Ban unpaid internships?

They should be banned as a barrier to social mobility, say MPs

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Labour's plan to ban unpaid internships will do more harm than good | Coffee House

Nothing better sums up middle-class millennials' sense of entitlement than their demand that they be paid for interning. 'Paid internships now!' has become the rallying cry of young media people and the Twitterati and now the Labour Party, too. Its throwback manifesto, leaked this week, promises to 'ban unpaid internships', on the basis that 'it's not fair for some to get a leg up when others can't afford to'. Self-regarding youths will cheer this, as will their sad-eyed supporters in the press, but the rest of us should raise a collective eyebrow.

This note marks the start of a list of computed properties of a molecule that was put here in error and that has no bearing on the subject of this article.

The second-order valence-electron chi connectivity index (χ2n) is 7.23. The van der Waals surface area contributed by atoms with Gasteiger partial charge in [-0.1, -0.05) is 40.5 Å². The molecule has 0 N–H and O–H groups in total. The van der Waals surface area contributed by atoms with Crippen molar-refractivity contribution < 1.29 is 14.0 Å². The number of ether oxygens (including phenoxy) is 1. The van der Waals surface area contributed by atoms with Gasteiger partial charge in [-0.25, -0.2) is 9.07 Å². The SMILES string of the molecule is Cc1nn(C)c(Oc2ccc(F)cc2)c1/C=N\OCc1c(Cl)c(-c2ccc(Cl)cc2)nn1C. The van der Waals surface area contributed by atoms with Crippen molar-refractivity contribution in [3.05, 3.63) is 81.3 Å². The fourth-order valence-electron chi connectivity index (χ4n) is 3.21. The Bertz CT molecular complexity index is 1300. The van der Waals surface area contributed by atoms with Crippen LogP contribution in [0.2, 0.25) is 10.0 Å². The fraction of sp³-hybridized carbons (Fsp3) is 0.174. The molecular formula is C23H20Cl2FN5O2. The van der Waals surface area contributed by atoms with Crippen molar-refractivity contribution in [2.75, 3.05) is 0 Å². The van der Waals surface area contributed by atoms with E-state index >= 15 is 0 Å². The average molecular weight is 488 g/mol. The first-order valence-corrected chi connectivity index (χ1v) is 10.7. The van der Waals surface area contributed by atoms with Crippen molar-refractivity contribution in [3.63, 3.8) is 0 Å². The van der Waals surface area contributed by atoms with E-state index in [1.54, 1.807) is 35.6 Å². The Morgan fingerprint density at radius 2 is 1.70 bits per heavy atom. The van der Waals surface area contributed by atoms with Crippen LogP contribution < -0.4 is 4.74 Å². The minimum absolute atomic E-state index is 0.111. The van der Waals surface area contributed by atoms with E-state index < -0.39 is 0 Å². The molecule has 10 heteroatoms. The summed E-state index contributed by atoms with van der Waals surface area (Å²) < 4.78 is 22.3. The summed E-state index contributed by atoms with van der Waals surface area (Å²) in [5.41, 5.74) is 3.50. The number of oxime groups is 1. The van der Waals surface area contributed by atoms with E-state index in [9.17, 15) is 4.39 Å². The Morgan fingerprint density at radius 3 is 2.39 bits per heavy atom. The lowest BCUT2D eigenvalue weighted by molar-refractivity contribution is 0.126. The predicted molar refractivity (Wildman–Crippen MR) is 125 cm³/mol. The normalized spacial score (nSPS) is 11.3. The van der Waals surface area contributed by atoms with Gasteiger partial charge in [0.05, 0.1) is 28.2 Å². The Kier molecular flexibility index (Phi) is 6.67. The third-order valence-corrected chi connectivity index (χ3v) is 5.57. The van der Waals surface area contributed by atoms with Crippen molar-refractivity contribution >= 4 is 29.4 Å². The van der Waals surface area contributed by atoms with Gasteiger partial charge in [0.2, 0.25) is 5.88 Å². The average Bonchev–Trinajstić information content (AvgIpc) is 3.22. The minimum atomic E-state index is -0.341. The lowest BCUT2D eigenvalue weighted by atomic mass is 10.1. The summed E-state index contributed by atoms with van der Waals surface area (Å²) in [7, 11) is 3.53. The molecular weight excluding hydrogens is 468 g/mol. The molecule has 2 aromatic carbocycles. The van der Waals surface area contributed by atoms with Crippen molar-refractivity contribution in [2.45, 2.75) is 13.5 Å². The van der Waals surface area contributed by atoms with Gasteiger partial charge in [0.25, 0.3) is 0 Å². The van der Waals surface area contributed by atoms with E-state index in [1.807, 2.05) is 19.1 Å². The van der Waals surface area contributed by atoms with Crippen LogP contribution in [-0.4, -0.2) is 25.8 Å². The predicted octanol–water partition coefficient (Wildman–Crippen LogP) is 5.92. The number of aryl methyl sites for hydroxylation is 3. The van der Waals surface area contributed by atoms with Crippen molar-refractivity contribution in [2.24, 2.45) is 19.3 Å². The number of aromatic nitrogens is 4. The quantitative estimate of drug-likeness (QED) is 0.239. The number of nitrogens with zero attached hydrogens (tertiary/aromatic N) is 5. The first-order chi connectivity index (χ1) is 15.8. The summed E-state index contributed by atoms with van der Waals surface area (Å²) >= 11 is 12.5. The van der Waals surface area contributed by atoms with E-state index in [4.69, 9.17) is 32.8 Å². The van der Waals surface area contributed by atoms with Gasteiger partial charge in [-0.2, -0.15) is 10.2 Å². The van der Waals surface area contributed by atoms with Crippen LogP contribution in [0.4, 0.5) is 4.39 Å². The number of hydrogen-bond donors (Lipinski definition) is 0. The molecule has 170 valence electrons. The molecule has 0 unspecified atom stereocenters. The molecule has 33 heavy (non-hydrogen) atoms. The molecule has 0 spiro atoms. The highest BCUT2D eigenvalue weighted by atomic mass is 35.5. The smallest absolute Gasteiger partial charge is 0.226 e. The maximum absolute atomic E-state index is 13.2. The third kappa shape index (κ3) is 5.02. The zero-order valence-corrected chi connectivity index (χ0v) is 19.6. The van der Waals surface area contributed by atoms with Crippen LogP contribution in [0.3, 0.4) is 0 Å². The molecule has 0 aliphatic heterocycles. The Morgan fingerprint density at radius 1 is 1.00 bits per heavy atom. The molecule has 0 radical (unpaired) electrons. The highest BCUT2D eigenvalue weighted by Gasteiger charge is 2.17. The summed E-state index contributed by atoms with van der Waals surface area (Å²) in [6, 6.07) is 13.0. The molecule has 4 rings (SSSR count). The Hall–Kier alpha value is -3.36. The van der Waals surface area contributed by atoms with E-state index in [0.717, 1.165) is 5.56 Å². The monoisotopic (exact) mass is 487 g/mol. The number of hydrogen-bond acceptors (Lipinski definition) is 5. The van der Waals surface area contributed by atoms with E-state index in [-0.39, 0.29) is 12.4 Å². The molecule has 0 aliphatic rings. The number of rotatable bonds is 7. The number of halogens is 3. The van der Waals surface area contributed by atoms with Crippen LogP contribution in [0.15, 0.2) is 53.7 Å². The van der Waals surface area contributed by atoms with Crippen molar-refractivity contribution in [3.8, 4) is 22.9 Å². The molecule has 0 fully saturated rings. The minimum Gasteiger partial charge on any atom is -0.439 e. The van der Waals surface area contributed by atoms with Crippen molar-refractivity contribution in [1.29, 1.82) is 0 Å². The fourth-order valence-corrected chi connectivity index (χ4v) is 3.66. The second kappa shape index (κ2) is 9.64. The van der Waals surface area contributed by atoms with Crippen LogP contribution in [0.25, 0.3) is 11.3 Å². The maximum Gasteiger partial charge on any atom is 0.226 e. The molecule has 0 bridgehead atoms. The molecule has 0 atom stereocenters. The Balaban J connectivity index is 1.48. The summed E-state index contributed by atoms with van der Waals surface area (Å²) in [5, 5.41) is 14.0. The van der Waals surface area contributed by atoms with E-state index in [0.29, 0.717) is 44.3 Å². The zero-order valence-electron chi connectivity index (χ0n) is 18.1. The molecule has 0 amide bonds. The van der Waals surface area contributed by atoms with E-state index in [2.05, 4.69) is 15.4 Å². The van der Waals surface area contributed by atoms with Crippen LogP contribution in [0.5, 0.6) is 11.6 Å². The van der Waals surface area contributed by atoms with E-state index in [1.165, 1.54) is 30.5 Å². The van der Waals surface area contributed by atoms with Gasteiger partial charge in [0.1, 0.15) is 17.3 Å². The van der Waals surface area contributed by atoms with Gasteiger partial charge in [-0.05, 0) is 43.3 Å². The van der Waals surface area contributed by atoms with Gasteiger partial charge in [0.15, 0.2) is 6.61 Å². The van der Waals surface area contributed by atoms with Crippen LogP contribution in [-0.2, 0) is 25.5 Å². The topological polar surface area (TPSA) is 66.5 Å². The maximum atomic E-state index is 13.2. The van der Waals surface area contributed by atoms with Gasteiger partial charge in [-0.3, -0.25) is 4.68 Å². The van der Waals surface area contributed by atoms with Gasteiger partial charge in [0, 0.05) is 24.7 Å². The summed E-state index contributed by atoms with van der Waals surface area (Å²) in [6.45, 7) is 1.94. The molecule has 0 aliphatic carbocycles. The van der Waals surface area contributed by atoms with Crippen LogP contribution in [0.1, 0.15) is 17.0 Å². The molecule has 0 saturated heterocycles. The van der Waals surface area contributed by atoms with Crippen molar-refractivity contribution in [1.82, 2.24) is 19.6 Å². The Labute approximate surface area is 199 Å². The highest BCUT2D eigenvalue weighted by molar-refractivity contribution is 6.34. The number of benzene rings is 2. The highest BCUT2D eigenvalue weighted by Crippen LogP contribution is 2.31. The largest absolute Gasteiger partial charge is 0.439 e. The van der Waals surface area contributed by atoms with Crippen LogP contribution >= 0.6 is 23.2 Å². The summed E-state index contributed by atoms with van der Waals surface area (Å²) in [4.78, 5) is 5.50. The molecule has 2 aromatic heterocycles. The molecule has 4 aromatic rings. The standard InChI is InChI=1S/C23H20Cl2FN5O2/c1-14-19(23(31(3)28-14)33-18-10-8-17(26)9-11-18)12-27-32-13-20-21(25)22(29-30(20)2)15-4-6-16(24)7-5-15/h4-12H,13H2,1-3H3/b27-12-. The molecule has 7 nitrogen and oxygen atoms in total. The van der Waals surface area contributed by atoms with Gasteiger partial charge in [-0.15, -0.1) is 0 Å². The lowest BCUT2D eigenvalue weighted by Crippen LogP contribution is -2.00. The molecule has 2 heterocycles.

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What does the law say about unpaid internships?

Internships are typically periods of short term work undertaken, generally, by young people after they finish study and before they begin permanent, full time employment. There is no set definition of an internship. Some last for a fortnight or less. Some last for months.

Unlike apprenticeships, internships are not directly regulated by any body or statutory scheme, aside from general employment protections.

While there have been several unreported cases of interns bringing claims to the Employment Tribunal, there is little case law on the subject.

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